On Feb. 3, he got into a flame war with Arnold Schwarzenegger about ratings for “The Apprentice” and “Celebrity Apprentice.” He also managed to tweet about TV ratings for his inauguration, gave a badly received speech at Central Intelligence Agency headquarters (and lied about it on Twitter), and took time to claim he didn’t know Russian strongman Vladimir Putin.
Back up a few days, on Jan. 26, then-Deputy Attorney General Sally Yates warned the White House that National Security Advisor Michael Flynn had lied to the FBI about his contacts with Russia.
On Feb. 13, Trump fired Flynn, who, in the interim, had bizarrely stormed to the podium at a press briefing to warn Iran that it was “on notice.” Of what, who knows?
On Feb. 14, Trump told then-FBI Director James Comey that he hoped Comey would drop his investigation into Flynn.
And many more.
The only real work that got done was nominating Judge Neil Gorsuch to the Supreme Court. And celebrating the confirmation of Defense Secretary Jim Mattis (who would quit in disgust) and Secretary of State Rex Tillerson (who would be canned, ironically while “on the can” himself, after reports he called the president a moron).
Finally, on March 20, congressional negotiators — with little input from the White House — unveiled a proposal to repeal the Affordable Care Act, President Obama’s signature health-care law. Despite Trump’s repeated promises — and repeated claims — it contained no provision to replace the ACA’s plan to provide health insurance to 23 million previously uninsured people, to protect patients with pre-existing medical issues, and so on.
Visions of Nixon
Maybe that’s the distraction Barr was talking about. Maybe without those Big Mean Investigators and Reporters, Trump might by then have appointed a cabinet that could stand him, found the votes for Obamacare repeal and thought of a replacement.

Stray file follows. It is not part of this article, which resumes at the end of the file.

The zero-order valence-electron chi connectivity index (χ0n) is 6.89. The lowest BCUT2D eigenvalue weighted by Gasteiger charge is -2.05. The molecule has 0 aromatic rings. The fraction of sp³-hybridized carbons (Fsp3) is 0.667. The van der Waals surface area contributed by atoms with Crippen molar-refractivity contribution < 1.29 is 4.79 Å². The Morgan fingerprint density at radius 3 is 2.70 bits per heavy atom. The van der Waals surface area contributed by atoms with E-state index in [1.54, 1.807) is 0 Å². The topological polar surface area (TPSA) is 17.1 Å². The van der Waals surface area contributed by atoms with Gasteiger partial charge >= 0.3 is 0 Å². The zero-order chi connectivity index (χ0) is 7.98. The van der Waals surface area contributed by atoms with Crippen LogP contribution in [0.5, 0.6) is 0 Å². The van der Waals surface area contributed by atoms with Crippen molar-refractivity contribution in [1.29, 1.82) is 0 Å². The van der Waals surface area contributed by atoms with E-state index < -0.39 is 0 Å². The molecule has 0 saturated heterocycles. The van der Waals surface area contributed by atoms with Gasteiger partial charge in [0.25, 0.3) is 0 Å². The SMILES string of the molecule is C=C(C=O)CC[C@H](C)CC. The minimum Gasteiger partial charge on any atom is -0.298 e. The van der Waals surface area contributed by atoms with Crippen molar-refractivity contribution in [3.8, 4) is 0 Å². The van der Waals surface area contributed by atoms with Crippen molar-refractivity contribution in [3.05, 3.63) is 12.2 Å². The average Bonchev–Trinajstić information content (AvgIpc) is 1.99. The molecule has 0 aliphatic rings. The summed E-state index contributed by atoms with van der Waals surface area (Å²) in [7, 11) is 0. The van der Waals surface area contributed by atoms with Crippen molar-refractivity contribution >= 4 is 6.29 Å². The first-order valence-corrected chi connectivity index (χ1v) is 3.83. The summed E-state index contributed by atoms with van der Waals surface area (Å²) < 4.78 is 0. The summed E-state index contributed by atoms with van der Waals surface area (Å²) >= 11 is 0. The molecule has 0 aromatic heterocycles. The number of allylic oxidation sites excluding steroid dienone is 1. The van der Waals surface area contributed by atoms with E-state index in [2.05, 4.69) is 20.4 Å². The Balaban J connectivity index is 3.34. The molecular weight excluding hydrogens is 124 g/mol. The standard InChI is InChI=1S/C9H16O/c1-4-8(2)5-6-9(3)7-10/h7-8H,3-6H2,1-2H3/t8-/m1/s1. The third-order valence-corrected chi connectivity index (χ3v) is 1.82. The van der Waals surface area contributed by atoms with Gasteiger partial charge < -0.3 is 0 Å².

Heck, maybe he would have written a tax-cut bill before the Senate did it for him in the summer and fall.
Barr wants us to know this president otherwise would love to curl up with a nice tome about tax law and some policy papers about health insurance.
And some cocoa.
But, actually, contra Barr, 2017 wasn’t the first time a criminal investigation overshadowed the launch of a president’s term. In 1973, the Watergate probe closed in on Richard Nixon as his second inauguration loomed.
On Jan. 23, 1973, at a time comparable to when Trump was still conning the connable that pictures of his inauguration were doctored, Nixon announced the treaty that ended American involvement in the Vietnam War.
And Nixon was as big a crook as crooks come.
So, Mr. Barr, the early stages of the Russia investigation didn’t stop Trump from doing his job, any more than it stopped Nixon. He just didn’t want to. And frustration is not a defense to obstruction of justice, even if Trump’s frustration had ever been about anything more than the failure of the American people, who actually voted in a plurality for his opponent, to sufficiently love him.
Which it wasn’t. Because with Trump, it’s never about anything else.
Other reporting, and other columns, will document other lies. But understanding them begins with parsing the whopper Barr began the day with.
Tim Mullaney is a columnist who covers economics and politics for MarketWatch.